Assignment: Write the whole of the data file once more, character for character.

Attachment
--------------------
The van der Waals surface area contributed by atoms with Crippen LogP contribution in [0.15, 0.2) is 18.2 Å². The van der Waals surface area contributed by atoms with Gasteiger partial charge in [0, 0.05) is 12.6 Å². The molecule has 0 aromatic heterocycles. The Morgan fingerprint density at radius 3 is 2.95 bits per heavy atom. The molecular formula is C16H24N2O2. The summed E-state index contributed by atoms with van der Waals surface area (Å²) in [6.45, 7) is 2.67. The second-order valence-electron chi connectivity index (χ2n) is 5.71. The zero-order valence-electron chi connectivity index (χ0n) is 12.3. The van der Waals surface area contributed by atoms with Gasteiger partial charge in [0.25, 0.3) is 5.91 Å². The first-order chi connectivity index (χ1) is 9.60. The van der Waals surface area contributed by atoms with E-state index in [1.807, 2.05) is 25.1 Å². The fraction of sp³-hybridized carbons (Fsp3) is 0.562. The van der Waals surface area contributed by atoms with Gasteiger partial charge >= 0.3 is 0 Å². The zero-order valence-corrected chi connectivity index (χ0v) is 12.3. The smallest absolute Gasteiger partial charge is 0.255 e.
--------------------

The van der Waals surface area contributed by atoms with Crippen LogP contribution in [0.15, 0.2) is 18.2 Å². The van der Waals surface area contributed by atoms with Gasteiger partial charge in [0, 0.05) is 12.6 Å². The molecule has 0 aromatic heterocycles. The Morgan fingerprint density at radius 3 is 2.95 bits per heavy atom. The molecular formula is C16H24N2O2. The summed E-state index contributed by atoms with van der Waals surface area (Å²) in [6.45, 7) is 2.67. The second-order valence-electron chi connectivity index (χ2n) is 5.71. The zero-order valence-electron chi connectivity index (χ0n) is 12.3. The van der Waals surface area contributed by atoms with Gasteiger partial charge in [0.25, 0.3) is 5.91 Å². The first-order chi connectivity index (χ1) is 9.60. The van der Waals surface area contributed by atoms with E-state index in [1.807, 2.05) is 25.1 Å². The fraction of sp³-hybridized carbons (Fsp3) is 0.562. The van der Waals surface area contributed by atoms with Gasteiger partial charge >= 0.3 is 0 Å². The zero-order valence-corrected chi connectivity index (χ0v) is 12.3. The smallest absolute Gasteiger partial charge is 0.255 e.